The feud between Confederate generals Richard Taylor and Kirby Smith remains one of the most contentious examples of in-fighting in the Confederate high command during the American Civil War.
As commander of the Trans-Mississippi Department, General Smith was Maj. Gen. Richard Taylor’s commanding officer during the Red River Campaign of early 1864. Maj. Gen. Nathaniel Banks began advancing up the Red River with the support of Union gunboats in March 1864. His 30,000-strong Army of the Gulf posed a major threat to the Confederates in the department.
After leading the Louisiana brigade in the famous Valley Campaign of 1862, the only son of President Zachary Taylor was re-assigned to command the District of West Louisiana. As Banks’ army grew in size, Taylor withdrew up the Red River Valley to avoid being overwhelmed by an army three times the size of his force.
One of the first instances of Smith’s interference in Taylor’s efforts to defeat Banks occurred when Smith ordered him to make a demonstration against Union forces on the west bank of the Mississippi opposite Vicksburg in an effort to relieve pressure on the besieged Confederate garrison at Vicksburg. “Remonstrances were of no avail,” wrote Taylor. Taylor’s assaults at Milliken’s Bend and Young’s point in early June 1863 changed nothing. Returning to southern Louisiana, Taylor dispatched forces that raided Bank’s supply base at Brashear City on the Atchafalaya River in late June, netting $2 million in supplies. This gave the otherwise destitute Confederates in western Louisiana a wealth of supplies.
Taylor grew bitter over Smith’s interventions in Taylor’s attempts to crush Banks. With his 9,000 Louisianans and Texans, Taylor defeated Banks at the Battles of Mansfield and Pleasant Hill fought on April 8-9, 1864. In the aftermath, Banks lost the confidence of his subordinates, and fell back on Alexandria, Louisiana. These victories might not have been won if Taylor had followed Smith’s cautious instructions. Indeed, Smith had instructed Taylor to delay his attack on Banks at Mansfield, but Taylor went ahead with the attack.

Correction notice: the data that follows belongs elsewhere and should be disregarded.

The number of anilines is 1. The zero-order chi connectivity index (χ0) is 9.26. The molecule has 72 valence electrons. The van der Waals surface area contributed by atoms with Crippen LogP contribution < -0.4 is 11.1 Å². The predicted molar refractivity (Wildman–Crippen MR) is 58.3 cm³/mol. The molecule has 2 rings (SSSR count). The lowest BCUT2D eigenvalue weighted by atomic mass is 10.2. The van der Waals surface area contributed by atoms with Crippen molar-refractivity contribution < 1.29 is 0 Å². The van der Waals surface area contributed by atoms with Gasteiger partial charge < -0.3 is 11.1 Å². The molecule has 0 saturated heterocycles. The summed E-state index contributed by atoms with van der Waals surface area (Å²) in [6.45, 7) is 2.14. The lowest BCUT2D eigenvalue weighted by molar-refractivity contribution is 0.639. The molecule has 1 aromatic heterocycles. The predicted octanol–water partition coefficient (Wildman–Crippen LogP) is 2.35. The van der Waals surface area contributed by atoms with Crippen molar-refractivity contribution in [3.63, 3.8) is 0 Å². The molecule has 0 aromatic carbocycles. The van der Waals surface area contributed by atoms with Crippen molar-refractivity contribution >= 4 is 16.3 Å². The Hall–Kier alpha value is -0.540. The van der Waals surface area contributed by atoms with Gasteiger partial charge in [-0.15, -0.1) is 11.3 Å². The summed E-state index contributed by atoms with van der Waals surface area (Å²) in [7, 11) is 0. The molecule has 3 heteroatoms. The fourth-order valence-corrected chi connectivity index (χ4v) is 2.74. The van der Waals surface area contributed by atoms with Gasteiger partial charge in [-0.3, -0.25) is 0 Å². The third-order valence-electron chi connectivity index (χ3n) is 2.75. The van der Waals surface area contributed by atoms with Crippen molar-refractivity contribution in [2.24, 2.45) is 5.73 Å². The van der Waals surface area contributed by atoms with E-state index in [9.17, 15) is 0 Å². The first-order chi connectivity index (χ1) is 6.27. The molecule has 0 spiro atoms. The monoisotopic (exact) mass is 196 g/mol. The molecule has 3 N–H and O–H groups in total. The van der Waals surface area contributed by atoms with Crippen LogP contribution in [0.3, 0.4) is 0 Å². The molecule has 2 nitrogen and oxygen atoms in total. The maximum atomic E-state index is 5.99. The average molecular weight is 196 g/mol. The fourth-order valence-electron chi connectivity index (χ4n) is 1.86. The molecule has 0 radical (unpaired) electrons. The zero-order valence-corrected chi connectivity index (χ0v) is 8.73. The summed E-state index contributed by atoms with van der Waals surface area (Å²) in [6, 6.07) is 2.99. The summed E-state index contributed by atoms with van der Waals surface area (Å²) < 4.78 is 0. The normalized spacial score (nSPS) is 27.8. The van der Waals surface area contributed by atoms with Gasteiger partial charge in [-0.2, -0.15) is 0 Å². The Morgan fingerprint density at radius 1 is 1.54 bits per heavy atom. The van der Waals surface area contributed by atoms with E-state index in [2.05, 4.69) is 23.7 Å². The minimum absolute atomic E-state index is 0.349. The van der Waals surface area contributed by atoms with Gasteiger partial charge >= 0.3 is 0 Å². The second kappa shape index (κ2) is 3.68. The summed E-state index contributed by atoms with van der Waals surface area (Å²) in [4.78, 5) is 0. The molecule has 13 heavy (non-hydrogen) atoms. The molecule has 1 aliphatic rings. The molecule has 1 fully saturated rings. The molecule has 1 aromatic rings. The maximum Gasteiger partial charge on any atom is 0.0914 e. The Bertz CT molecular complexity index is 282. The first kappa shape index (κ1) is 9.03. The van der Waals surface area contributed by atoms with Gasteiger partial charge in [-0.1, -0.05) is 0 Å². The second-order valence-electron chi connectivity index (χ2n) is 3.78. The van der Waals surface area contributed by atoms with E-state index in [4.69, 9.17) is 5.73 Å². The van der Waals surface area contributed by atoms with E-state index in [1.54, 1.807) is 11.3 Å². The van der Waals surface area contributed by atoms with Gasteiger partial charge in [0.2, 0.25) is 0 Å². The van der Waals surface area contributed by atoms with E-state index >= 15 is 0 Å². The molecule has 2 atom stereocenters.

The great rift between the two commanders occurred when Smith detached Maj. Gen. John George Walker’s Texas division from Taylor’s command after Pleasant Hill. A heated face-to-face argument ensued between the two men over the matter, but Smith prevailed as the commanding officer. This cut in half the number of troops Taylor had with which to defeat Banks, thereby making it near impossible to achieve a major victory. Smith subsequently ordered Walker to southern Arkansas where Smith was attempting to halt a Union column from striking out from Little Rock for Shreveport, Louisiana.
Taylor submitted his resignation from the service on May 13. To his credit, Taylor and his subordinates had saved western Louisiana and Texas from Union conquest and occupation.
The feud put Confederate President Jefferson Davis in a bind. Smith was his personal friend, and Taylor was the brother of the president’s first wife. Davis subsequently ordered Taylor to take command of the Department of Alabama, Mississippi, and East Louisiana.
Smith had used Walker’s Texas Division to achieve parity with Union forces at the Battle of Jenkins’ Ferry on April 30, 1864. The Confederates suffered heavy losses in the battle for little gain. Smith would never concede he had made a mistake, but neither did he begrudge Taylor for his strong opinions on the matter. As for Taylor, he never forgave Smith for derailing his campaign against Banks.
–William E. Welsh